Lake Superior State University has just released its 41st annual list of words they feel should be banished (www.lssu.edu/banished/). PR pros and writers weigh in each year and give their lists of the top 10-15 words and phrases they are weary of reading or hearing. It reminds me of an art history professor I had in college who used the word “sumptuous” in a medieval art lecture at least 18 times in a 40 minute class (yes, I counted).
I picked my top six, my ultimate poker hand of overused words, but here’s the conundrum – in certain contexts and for certain situations, these words are appropriate to use. In others, we should limit the use of these words because used too often, they lose their impact and meaning. Your key message will fall on deaf ears.
One person speaks. Another person responds. Repeat. That is a conversation. If you’re being invited to “join a conversation” and your comment goes unanswered or unacknowledged, that’s not a conversation; that’s a comment that will disappear into the ether and something that brands and online community managers need to be mindful to avoid. If you’ve asked for a conversation, make sure it’s a two-way street.
Why this word has also shown up on so many lists is because it now encapsulates every interaction between two or more people who are talking. They are having a conversation. Some would argue we’ve become too sensitive to call some conversations what they really are (a disagreement, a debate, an argument, a discussion, or a talk).
The final piece of a conversation is what goes unsaid. Make sure you actually take the time to listen.
Traditionally, a stakeholder was someone who had a vested interest in a situation or problem. Now this word is used to describe anyone from a customer to a decision-maker (special reference – “stakeholder” often goes hand in hand with the word “engagement”).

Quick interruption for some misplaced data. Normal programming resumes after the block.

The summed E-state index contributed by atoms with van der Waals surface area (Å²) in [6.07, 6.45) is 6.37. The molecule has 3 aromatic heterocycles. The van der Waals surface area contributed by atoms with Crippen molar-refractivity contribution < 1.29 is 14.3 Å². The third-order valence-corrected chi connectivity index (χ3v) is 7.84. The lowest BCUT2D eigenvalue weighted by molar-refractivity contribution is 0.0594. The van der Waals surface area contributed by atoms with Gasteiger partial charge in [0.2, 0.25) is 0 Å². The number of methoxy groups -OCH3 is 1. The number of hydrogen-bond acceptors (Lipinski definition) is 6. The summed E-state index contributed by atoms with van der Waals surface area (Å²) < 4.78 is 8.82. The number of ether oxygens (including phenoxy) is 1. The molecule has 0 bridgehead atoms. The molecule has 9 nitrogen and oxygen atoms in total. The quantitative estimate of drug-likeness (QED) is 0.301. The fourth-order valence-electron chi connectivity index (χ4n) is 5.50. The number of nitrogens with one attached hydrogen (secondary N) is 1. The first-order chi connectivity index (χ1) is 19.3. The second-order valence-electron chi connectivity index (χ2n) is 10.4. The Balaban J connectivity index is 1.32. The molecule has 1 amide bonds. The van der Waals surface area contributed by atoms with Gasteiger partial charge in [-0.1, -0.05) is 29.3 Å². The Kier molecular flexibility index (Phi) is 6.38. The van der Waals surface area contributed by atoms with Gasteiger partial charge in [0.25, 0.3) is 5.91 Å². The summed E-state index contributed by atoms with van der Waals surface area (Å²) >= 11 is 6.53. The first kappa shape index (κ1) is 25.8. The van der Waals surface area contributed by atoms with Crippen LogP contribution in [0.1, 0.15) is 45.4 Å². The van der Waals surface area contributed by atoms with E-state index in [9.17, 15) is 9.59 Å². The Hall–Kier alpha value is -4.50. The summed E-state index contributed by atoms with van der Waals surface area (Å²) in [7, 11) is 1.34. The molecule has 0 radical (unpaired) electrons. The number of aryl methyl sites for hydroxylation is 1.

Stakeholders are critical players in the world of high-level marketing strategies. How you engage with your key stakeholders to get their buy-in on a concept will make or break your campaign. However, when I talk to anyone outside of a marketing circle, the only stakeholders they’ve heard of are named Van Helsing and hunt vampires.
Price point = cost, price, budget. I refer to you Thomas Jefferson, who said, “The most valuable of all talents is that of never using two words when one will do.”
“Robust” hit the words-we-should-stop-using circuit back in 2013, along with “selfie” and “twerk,” yet the use of robust is as robust as ever. Data, strategies, engagement, distribution – all can be described in business circles as “robust.” If you really want to bring this into sharp focus, consult your thesaurus for synonyms for “robust.” I immediately thought of lumberjacks because of suggested words like “hefty,” “husky,” “able-bodied,” “brawny,” “rugged,” etc. Consider using “potent,” “powerful,” or another way to describe the breadth and strength that you consider to be so robust.
“Leverage” showed up on more than one list I read, and all saying the same thing: this word is overused. Used as a verb, it’s an immediate cue that the context of the word is geared for B2B and not for B2C. There are other ways to get your point across. Think about the influence, the power, the advantage, or the authority that you’re trying to communicate.
So, I actually wrote a whole post about this particular disfluency (So, Do Writing Disfluencies Exist?), and still catch myself using it too often.
So, next time you’re working on a piece of content, invite your key stakeholders to have a conversation about it to leverage your piece of content against the right audiences to yield robust results at a fair price point.
Author Catherine Spicer is a manager of customer content services with more than 20 years’ experience counseling brands on their content. Follow Cathy on Twitter @cathyspicer and tweet her your #grammargripes.